3 million geocaches: the infographic.

A major milestone like 3 million geocaches is the perfect excuse to make an infographic. Who doesn’t love infographics?!

In all seriousness, this achievement is thanks to efforts by people all around the world. Collectively, they contributed millions of hours of time — time spent researching hiding spots, making containers, reviewing caches, hosting events, cleaning up the environment, and more. The result is more than 3 million geocaches. It’s 3 million experiences as interesting and varied as the people who created them!

Here’s a look inside 3 million geocaches:

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Geocache of the Week
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Na konci cesty — Geocache of the Week

by Bučáci
Plzensky kraj, Czech Republic
N 50° 00.401 E 013° 09.125
St. George's Church
St. George’s Church.

Lukova, Czech Republic is an idyllic country village with a population of 700. There you will find an old abandoned church from the 14th century that has seen better days. Local Petr Koukl knows the church well:

There’s no question the [St. George’s] church has seen a lot: it suffered several fires, it was allegedly damaged by the Husittes, it was rebuilt several times. The last straw, though, was the collapse of part of the ceiling during a funeral service in 1968 which chased the mourners out. After that the church was closed and not reopened again.


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GeoTour Spotlight: Visit Utah (GT54)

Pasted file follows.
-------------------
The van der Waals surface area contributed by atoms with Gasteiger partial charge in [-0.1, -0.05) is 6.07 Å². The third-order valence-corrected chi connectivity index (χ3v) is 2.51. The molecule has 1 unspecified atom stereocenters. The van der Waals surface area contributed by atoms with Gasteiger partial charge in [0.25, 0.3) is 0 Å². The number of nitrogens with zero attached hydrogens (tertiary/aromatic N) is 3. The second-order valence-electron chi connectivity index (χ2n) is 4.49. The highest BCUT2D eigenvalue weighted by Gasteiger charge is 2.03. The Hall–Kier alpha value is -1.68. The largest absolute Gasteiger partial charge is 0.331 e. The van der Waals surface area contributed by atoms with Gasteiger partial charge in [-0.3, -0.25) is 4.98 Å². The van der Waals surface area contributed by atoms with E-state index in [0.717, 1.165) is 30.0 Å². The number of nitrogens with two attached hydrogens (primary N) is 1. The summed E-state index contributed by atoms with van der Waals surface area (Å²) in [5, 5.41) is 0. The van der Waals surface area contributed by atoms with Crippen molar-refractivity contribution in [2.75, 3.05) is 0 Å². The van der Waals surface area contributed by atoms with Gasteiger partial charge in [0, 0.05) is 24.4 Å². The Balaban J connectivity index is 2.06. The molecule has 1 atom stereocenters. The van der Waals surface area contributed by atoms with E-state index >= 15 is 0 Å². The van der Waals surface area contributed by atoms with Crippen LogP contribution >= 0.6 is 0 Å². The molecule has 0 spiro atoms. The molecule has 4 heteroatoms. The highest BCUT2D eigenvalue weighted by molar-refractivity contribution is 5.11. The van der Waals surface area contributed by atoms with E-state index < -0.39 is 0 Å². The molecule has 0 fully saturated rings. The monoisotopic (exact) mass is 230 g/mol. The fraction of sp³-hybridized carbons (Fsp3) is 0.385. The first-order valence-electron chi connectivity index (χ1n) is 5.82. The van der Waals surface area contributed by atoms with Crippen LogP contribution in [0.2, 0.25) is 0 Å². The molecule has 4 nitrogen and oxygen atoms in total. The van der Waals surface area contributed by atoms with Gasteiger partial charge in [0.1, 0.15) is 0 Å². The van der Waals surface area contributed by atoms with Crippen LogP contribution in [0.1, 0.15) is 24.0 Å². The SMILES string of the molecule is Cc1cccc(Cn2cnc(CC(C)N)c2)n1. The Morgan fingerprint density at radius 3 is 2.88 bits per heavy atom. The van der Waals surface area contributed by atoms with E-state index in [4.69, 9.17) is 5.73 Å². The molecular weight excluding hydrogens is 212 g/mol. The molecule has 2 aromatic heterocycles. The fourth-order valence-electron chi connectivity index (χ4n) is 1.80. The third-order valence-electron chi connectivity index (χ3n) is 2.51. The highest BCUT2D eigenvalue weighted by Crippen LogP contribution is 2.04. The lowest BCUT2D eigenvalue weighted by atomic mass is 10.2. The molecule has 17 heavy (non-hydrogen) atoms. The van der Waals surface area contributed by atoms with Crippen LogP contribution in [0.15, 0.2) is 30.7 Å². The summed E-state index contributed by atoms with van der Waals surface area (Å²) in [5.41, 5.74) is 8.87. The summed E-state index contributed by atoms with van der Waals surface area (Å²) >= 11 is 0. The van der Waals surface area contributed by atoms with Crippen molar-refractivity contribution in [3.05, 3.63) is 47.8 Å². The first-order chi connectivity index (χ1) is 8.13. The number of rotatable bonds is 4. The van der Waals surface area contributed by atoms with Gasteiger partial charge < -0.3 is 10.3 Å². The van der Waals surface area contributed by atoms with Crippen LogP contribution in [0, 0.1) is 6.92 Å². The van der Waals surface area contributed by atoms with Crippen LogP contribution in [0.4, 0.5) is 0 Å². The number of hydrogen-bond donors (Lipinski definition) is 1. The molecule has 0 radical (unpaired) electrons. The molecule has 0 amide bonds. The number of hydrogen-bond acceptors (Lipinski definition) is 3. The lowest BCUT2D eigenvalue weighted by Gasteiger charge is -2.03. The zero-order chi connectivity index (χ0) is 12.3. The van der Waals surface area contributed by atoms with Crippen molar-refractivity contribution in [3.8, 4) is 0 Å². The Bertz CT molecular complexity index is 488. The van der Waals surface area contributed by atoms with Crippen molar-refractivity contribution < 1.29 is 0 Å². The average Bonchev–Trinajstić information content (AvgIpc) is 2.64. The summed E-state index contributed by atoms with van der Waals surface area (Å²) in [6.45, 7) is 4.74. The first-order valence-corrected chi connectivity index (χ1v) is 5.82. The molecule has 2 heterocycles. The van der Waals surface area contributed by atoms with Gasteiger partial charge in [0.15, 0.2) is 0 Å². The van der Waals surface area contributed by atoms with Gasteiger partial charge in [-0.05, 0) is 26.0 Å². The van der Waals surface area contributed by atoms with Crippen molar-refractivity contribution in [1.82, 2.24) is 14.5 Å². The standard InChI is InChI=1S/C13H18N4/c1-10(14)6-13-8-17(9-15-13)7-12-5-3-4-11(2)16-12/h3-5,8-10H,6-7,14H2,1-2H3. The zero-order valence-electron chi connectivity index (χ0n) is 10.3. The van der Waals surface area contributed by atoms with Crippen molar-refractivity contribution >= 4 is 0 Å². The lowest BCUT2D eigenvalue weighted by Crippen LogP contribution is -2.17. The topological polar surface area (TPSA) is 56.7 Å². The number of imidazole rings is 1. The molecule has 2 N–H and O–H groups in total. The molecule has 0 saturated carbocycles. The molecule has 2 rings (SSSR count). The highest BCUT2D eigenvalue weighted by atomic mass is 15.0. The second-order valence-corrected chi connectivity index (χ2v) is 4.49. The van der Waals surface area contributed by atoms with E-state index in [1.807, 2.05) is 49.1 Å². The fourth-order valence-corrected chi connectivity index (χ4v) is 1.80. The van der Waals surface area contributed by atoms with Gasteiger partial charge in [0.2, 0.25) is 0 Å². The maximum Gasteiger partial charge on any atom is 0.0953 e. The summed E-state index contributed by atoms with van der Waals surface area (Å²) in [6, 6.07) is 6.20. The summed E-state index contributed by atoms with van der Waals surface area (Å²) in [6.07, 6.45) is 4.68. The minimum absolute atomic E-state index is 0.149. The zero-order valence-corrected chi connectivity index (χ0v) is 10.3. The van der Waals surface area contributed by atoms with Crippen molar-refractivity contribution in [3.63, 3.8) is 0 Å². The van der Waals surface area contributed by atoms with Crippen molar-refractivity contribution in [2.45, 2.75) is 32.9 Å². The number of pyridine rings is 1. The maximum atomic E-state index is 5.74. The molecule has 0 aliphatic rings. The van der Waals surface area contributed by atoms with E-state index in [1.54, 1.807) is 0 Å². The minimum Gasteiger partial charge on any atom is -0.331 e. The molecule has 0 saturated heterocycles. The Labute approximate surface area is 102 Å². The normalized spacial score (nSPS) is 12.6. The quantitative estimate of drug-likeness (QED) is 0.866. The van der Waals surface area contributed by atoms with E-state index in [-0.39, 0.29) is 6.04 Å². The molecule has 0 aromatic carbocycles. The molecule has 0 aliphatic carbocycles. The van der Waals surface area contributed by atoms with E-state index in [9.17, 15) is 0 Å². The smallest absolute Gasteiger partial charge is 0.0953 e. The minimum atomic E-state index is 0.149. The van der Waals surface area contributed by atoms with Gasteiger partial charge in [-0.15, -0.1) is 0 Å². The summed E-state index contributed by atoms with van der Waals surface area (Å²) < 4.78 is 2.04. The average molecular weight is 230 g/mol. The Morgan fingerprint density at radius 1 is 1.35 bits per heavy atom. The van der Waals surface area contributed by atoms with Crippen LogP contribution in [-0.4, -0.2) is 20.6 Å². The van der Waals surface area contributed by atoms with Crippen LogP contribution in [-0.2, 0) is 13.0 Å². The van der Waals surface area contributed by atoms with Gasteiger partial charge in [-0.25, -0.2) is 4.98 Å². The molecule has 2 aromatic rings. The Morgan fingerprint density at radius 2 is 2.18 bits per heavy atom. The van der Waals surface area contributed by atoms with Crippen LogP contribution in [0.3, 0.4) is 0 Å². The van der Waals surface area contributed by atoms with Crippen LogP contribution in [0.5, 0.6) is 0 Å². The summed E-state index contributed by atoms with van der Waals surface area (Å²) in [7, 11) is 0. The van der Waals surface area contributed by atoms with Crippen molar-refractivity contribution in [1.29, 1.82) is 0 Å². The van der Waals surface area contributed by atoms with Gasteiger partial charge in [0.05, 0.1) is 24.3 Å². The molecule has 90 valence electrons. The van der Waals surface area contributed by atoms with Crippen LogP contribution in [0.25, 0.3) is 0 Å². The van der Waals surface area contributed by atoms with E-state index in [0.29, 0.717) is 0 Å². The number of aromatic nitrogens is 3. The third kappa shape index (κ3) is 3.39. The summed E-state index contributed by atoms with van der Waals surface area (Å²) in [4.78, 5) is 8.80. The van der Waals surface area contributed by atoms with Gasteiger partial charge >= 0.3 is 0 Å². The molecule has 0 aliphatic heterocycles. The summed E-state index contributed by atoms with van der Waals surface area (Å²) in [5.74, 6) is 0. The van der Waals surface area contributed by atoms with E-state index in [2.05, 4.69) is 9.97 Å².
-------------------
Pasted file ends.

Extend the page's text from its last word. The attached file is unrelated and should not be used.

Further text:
Favorite Points:

Utah is a four-season adventure destination. In spring geocachers can take advantage of pleasant temperatures and colorful, red rock landscapes surrounded by snow-capped mountain ranges. This land is full of dramatic visual contrast and a rich prehistoric past you may discover when geocaching near ancient rock art such as Parowan Gap Petroglyphs (GC5HA8V), or Dinosaur National Monument (GC5H2HW).

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Celebrate 3 million geocaches with a new souvenir!

Way to go, geocachers! As of now, there are officially 3 million active geocaches hidden on Planet Earth.*

This is a big moment in geocaching history. What’s even more amazing is that it happened because of a collective effort by millions of people. They speak different languages and live in different countries, but all share one thing in common: geocaching.

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Pão de Açúcar — Geocache of the Week

by EarthCacheSeeker
Rio de Janeiro, Brazil
S 22° 57.060′ W 043° 09.820′

If something is gneiss, don’t take it for granite.

560 million years ago, Pão de Açúcar (Sugarloaf in English)  busted through Earth’s crust, protruding out of the Atlantic ocean to a monolithic height of 1,299 feet (396 meters) above sea level. Its location and prominence provided a natural landmark that lent way to the creation of Rio de Janeiro in 1565, serving as a tactical defense point in Guanabara Bay.

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